À la demande de la compagnie Philips, Le Corbusier propose de créer un Poème électronique pour l’Exposition Universelle de Bruxelles en 1958. C’est un collage de projections et d’ambiances colorées, qui fait un bilan du monde moderne en huit minutes, accompagné d’une musique « concrète » d’Edgar Varèse. Il est abrité dans un grand espace noir dont la conception est confiée à Iannis Xenakis qui en profite pour expérimenter pleinement des coques minces en béton pour la couverture. Ce pavillon fut pour les trois créateurs (Varèse, Le Corbusier et Xenakis) l’occasion d’expérimenter tout ce qui se faisait de plus avant-gardiste, dans le domaine des technologies de la création artistique.
Bruno Letort est un compositeur français, né en 1963 à Vichy, il publie au début des années 1980 une série d’albums à la frontière du jazz et du rock. De Manu Katché à Noël Akchoté , en passant par Richard Galliano, Claude Barthélemy, André Ceccarelli, Jean-Paul Céléa, Didier Malherbe, Wally Badarou ou Jean-Claude Petit , il multipliera les collaborations avec des musiciens venus de la scène jazz et improvisée.
La démarche de Bruno Letort a toujours visé à la pluridisciplinarité. En témoigne le nombre d’œuvres qu’il a composées pour le théâtre, le cinéma, la danse, la vidéo, la scénographie. Très lié à Benoît Peeters et François Schuiten , il a réalisé avec ces derniers L’Affaire Désombres, spectacle pluridisciplinaire, créé dans le cadre du Festival 38e Rugissants à Grenoble en 1999. Sa collaboration avec François Schuiten l'emmène au Japon en 2005, où il signe la musique du pavillon de Belgique lors de l'exposition universelle d'Aïchi, puis à Bruxelles pour l'exposition consacré au Transsibérien lors du festival Europalia en 2006. décembre 2017.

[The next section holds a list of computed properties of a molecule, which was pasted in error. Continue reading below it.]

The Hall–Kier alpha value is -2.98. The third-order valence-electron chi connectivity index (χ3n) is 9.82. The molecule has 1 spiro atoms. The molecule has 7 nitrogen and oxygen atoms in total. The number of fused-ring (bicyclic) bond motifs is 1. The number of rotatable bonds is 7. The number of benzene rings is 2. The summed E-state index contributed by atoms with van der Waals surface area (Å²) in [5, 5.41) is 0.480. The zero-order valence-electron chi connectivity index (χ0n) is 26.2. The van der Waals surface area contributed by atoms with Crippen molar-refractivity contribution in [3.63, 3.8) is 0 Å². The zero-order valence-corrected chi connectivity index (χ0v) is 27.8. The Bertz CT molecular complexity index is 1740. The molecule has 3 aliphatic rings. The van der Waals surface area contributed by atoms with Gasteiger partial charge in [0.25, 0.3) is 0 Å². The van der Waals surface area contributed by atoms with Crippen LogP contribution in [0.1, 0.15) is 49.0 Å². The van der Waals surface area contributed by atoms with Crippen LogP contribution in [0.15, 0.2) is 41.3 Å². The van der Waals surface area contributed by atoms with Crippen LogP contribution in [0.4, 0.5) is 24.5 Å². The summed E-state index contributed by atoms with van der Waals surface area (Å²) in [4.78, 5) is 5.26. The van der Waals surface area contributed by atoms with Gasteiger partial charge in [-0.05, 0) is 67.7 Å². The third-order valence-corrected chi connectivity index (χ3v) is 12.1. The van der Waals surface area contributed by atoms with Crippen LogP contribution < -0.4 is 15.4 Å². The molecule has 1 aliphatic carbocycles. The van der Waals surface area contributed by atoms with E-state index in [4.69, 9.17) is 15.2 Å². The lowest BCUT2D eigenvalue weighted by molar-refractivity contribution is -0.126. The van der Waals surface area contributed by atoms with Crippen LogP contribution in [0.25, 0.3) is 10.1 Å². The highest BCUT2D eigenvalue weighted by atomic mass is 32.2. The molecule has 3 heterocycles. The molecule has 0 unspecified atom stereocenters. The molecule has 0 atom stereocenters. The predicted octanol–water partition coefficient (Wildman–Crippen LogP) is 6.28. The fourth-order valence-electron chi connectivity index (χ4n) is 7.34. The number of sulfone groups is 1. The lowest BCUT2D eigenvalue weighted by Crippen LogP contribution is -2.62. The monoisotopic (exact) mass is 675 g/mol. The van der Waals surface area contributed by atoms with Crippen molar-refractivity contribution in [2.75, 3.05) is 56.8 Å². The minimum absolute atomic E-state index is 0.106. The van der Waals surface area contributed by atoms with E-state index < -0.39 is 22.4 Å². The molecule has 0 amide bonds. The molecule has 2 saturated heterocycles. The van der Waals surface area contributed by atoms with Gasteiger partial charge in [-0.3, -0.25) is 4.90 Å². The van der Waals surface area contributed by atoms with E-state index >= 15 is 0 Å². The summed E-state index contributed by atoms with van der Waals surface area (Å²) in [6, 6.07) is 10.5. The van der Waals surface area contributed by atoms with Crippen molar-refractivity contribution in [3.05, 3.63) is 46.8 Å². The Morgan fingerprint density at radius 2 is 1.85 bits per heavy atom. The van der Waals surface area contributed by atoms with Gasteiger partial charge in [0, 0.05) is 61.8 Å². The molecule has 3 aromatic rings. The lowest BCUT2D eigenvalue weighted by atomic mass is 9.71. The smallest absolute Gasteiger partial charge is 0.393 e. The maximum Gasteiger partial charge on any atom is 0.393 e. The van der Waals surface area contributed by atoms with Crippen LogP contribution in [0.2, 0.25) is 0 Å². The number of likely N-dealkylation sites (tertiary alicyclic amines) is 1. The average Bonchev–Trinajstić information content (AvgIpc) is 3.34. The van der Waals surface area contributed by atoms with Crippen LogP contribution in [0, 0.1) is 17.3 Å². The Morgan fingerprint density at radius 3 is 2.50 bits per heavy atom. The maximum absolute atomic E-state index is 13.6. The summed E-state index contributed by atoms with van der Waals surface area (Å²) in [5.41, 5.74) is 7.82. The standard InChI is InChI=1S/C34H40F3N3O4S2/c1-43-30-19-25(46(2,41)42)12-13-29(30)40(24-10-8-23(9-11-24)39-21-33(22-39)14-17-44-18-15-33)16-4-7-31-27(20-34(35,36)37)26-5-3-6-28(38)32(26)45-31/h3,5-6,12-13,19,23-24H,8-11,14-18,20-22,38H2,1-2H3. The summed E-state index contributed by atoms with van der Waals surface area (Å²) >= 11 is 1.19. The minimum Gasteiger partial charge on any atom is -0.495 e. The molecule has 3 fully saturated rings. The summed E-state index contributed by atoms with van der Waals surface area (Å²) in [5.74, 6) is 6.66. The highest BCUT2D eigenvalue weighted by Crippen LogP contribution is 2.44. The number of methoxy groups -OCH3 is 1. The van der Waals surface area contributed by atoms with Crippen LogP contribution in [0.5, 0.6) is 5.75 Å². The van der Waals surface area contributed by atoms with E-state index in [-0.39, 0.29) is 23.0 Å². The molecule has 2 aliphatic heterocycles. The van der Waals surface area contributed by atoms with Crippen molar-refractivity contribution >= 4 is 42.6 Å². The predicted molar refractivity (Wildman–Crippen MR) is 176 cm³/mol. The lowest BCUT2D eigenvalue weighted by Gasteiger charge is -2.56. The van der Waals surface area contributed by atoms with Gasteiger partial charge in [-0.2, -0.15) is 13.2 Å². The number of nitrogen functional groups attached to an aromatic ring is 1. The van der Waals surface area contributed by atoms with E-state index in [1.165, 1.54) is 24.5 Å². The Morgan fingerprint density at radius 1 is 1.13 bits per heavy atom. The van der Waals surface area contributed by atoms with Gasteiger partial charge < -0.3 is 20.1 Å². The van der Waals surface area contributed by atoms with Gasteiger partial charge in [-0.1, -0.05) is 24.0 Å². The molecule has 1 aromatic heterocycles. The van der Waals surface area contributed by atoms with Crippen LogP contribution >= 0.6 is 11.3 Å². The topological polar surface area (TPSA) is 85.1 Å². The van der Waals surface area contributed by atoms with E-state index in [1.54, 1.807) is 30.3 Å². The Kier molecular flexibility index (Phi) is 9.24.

En 2013, il devient directeur du festival Ars Musica et compose la même année, la musique pour le Trainworld sur une scénographie de François Schuiten.
Marleen Wynants - The first computers were women
Marleen Wynants has a M.A. in English philology and a M.A. in Social Studies, KULeuven. She started out as a content developer for the official Belgian Radio and Television in its pre-commercial stage. While writing freelance on music and arts she ran the post-punk magazine Fabiola together with Jan Vanroelen, both leaving the scene in 1988, the year Hillel Slovak, Chet Baker, Divine and Sylvester died.
From the start of her company Nux Publica, she authored children books, short stories and numerous articles on arts, sciences, gender, whistleblowing and the impact of digitization. She was a regular contributor to Wired EU and to Janus, the magazine launched by Jan Fabre. Since 2003 she directs Crosstalks, the transdisciplinary exchange platform at Vrije Universiteit Brussel. Crosstalks links academic and corporate research to art, architecture, design and activism.
The Crosstalks' writings and actions explore freedom and wellbeing for all without undermining humanity and nature. She’s a member of the Board of Directors at Kaaitheater since 2012. Since September 2017 she coordinates STAL, a pre-trajectory initiative for a Sciences, Technology and Arts Lab in Brussels, a joint project by BOZAR, VUB and ULB.